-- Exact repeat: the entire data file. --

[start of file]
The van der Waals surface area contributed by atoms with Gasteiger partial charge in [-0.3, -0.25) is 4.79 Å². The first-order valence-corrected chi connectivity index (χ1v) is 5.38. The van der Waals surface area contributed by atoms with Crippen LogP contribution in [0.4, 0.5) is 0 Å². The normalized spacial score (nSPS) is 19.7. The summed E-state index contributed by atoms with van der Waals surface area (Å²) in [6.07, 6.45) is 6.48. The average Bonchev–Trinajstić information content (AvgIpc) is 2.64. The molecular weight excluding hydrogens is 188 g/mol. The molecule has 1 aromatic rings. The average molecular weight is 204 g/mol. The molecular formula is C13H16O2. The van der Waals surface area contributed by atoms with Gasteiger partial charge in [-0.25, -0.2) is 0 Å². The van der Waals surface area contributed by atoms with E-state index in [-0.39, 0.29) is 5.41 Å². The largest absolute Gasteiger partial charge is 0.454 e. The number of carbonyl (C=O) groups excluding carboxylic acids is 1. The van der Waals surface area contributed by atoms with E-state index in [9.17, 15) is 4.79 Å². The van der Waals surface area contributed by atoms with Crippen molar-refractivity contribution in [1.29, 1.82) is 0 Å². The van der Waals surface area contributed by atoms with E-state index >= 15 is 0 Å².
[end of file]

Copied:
The van der Waals surface area contributed by atoms with Gasteiger partial charge in [-0.3, -0.25) is 4.79 Å². The first-order valence-corrected chi connectivity index (χ1v) is 5.38. The van der Waals surface area contributed by atoms with Crippen LogP contribution in [0.4, 0.5) is 0 Å². The normalized spacial score (nSPS) is 19.7. The summed E-state index contributed by atoms with van der Waals surface area (Å²) in [6.07, 6.45) is 6.48. The average Bonchev–Trinajstić information content (AvgIpc) is 2.64. The molecular weight excluding hydrogens is 188 g/mol. The molecule has 1 aromatic rings. The average molecular weight is 204 g/mol. The molecular formula is C13H16O2. The van der Waals surface area contributed by atoms with Gasteiger partial charge in [-0.25, -0.2) is 0 Å². The van der Waals surface area contributed by atoms with E-state index in [-0.39, 0.29) is 5.41 Å². The largest absolute Gasteiger partial charge is 0.454 e. The number of carbonyl (C=O) groups excluding carboxylic acids is 1. The van der Waals surface area contributed by atoms with E-state index in [9.17, 15) is 4.79 Å². The van der Waals surface area contributed by atoms with Crippen molar-refractivity contribution in [1.29, 1.82) is 0 Å². The van der Waals surface area contributed by atoms with E-state index >= 15 is 0 Å².